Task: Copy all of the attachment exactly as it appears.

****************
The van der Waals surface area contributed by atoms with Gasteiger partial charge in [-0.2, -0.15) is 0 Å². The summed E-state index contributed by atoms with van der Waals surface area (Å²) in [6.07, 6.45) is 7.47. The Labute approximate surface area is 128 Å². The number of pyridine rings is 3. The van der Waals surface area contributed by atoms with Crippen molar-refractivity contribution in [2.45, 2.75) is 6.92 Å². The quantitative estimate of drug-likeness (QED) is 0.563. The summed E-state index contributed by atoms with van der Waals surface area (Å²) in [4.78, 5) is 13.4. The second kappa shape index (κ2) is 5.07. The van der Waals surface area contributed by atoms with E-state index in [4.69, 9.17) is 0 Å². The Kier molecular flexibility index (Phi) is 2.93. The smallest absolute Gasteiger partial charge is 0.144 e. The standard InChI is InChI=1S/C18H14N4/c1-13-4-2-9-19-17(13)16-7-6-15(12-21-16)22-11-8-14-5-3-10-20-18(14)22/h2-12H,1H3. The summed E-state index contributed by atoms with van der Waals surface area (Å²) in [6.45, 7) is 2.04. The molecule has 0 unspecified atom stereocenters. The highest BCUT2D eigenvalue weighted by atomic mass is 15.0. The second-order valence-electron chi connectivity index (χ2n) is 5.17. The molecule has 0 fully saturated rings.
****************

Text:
The van der Waals surface area contributed by atoms with Gasteiger partial charge in [-0.2, -0.15) is 0 Å². The summed E-state index contributed by atoms with van der Waals surface area (Å²) in [6.07, 6.45) is 7.47. The Labute approximate surface area is 128 Å². The number of pyridine rings is 3. The van der Waals surface area contributed by atoms with Crippen molar-refractivity contribution in [2.45, 2.75) is 6.92 Å². The quantitative estimate of drug-likeness (QED) is 0.563. The summed E-state index contributed by atoms with van der Waals surface area (Å²) in [4.78, 5) is 13.4. The second kappa shape index (κ2) is 5.07. The van der Waals surface area contributed by atoms with E-state index in [4.69, 9.17) is 0 Å². The Kier molecular flexibility index (Phi) is 2.93. The smallest absolute Gasteiger partial charge is 0.144 e. The standard InChI is InChI=1S/C18H14N4/c1-13-4-2-9-19-17(13)16-7-6-15(12-21-16)22-11-8-14-5-3-10-20-18(14)22/h2-12H,1H3. The summed E-state index contributed by atoms with van der Waals surface area (Å²) in [6.45, 7) is 2.04. The molecule has 0 unspecified atom stereocenters. The highest BCUT2D eigenvalue weighted by atomic mass is 15.0. The second-order valence-electron chi connectivity index (χ2n) is 5.17. The molecule has 0 fully saturated rings.